Suzuki of the DPJ opened an Internet broadcasting studio called Suzu Sta, or Suzuki Station, in Shinjuku Ward, a day after the Public Election Offices Law was revised. He runs a talk show to discuss current events with experts from various fields during the campaign or to recap his pledges.
“The Internet will highlight who you are more than which party you are with if you know how to utilize it,” said Suzuki, whose program attracts at least several hundred people a day.
Jun Ogura of Nippon Ishin no Kai (Japan Restoration Party) broadcast his first campaign speech live via Ustream in front of the National Diet building. The former TV announcer for Nippon Television Network has a media team headed by his son, Shinnosuke, who owns a media company. A crew follows him around to live-broadcast his election events so voters who do not have a chance to talk to him can better understand who he is.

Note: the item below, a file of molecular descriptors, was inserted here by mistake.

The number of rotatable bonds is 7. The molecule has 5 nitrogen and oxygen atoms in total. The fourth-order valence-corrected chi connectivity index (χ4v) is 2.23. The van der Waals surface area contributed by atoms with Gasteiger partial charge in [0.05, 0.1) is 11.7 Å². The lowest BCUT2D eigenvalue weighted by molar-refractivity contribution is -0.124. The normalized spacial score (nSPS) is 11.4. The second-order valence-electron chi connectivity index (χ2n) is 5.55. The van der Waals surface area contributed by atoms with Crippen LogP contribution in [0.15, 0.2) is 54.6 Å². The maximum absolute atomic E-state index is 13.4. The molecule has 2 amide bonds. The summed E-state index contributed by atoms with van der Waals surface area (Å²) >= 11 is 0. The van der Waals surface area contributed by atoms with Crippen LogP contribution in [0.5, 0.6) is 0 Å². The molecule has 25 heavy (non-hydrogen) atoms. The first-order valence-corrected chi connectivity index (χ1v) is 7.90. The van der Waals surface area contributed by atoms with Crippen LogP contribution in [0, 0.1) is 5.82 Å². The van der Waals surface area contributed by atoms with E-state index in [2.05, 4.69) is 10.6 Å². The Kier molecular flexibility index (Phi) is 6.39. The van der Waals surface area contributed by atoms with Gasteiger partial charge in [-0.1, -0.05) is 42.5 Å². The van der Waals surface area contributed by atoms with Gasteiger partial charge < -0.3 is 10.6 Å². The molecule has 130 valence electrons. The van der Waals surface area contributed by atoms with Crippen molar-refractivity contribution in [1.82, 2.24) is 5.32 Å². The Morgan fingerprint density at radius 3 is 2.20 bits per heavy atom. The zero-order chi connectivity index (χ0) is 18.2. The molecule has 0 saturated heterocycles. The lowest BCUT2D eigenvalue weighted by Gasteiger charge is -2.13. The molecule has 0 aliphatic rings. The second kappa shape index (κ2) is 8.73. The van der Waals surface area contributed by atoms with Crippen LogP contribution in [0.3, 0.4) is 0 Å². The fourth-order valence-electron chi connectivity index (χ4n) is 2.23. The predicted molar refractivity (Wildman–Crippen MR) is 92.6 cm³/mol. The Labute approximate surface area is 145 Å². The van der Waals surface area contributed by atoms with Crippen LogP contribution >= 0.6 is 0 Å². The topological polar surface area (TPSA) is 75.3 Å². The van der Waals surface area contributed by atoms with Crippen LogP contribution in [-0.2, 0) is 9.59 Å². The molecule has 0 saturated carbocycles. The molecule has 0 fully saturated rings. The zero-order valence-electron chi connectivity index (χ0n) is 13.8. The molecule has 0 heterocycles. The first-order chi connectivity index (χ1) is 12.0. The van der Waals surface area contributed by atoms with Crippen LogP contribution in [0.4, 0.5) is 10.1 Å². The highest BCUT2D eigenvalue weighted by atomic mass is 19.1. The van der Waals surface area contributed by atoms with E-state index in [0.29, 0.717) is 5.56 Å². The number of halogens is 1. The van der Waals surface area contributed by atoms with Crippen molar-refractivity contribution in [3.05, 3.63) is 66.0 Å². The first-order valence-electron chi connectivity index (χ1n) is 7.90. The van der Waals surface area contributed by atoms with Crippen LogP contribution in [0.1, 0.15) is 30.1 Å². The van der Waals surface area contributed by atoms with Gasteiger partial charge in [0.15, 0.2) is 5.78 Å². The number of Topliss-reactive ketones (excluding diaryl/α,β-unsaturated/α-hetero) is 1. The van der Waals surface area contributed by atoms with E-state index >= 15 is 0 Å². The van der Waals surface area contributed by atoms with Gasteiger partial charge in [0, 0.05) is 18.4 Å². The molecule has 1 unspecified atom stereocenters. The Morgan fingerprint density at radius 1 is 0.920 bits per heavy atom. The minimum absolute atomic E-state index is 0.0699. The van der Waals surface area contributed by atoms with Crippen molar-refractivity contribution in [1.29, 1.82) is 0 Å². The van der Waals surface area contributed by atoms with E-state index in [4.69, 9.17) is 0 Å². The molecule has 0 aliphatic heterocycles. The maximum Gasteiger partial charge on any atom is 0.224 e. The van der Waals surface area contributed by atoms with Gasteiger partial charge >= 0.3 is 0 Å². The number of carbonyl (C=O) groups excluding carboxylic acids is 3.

“This is going to be the first step for ‘digital democracy,’ and I want to create an environment where voters can see me wherever I am, if they go on the Internet,” said Ogura, who teaches courses on news and information at Chiba-based Edogawa University. “If elected, I will live-broadcast what’s going on in the Diet in order to seek more transparency in politics.”
Like the DPJ, Nippon Ishin is soliciting public comments to form voter-oriented poll pledges.
Even though one purpose of allowing Internet use was to level the playing field among candidates, parties and voters are paying handsome fees to media professionals and advertising companies to launch apps or come up with slick online strategies. But candidates still need a solid election machine in the real world.
Yosuke Ito, an LDP proportional-representation candidate, came up with a clever idea. Without a proper campaign office or vehicles, the member of the music duo Tokyo Pudding said he had decided to hold a gathering with voters so they could upload pictures with him instead of putting up posters.